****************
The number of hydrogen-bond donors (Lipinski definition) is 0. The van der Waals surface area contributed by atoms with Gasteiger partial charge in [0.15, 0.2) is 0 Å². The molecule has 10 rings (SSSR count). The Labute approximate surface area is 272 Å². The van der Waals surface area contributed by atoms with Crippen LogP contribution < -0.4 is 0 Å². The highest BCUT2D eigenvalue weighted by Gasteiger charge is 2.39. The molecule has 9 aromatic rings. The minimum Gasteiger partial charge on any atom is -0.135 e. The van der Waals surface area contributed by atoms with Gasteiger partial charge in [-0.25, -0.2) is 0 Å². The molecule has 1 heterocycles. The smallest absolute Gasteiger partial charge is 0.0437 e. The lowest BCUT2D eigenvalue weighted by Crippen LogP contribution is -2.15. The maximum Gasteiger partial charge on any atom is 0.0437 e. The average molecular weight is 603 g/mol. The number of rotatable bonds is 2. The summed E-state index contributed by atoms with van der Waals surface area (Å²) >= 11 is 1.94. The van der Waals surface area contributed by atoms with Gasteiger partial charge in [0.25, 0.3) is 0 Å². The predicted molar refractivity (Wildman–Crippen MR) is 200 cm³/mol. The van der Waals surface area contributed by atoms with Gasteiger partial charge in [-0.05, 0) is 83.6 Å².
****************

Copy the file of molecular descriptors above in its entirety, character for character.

The number of hydrogen-bond donors (Lipinski definition) is 0. The van der Waals surface area contributed by atoms with Gasteiger partial charge in [0.15, 0.2) is 0 Å². The molecule has 10 rings (SSSR count). The Labute approximate surface area is 272 Å². The van der Waals surface area contributed by atoms with Crippen LogP contribution < -0.4 is 0 Å². The highest BCUT2D eigenvalue weighted by Gasteiger charge is 2.39. The molecule has 9 aromatic rings. The minimum Gasteiger partial charge on any atom is -0.135 e. The van der Waals surface area contributed by atoms with Gasteiger partial charge in [-0.25, -0.2) is 0 Å². The molecule has 1 heterocycles. The smallest absolute Gasteiger partial charge is 0.0437 e. The lowest BCUT2D eigenvalue weighted by Crippen LogP contribution is -2.15. The maximum Gasteiger partial charge on any atom is 0.0437 e. The average molecular weight is 603 g/mol. The number of rotatable bonds is 2. The summed E-state index contributed by atoms with van der Waals surface area (Å²) >= 11 is 1.94. The van der Waals surface area contributed by atoms with Gasteiger partial charge in [0.25, 0.3) is 0 Å². The predicted molar refractivity (Wildman–Crippen MR) is 200 cm³/mol. The van der Waals surface area contributed by atoms with Gasteiger partial charge in [-0.05, 0) is 83.6 Å².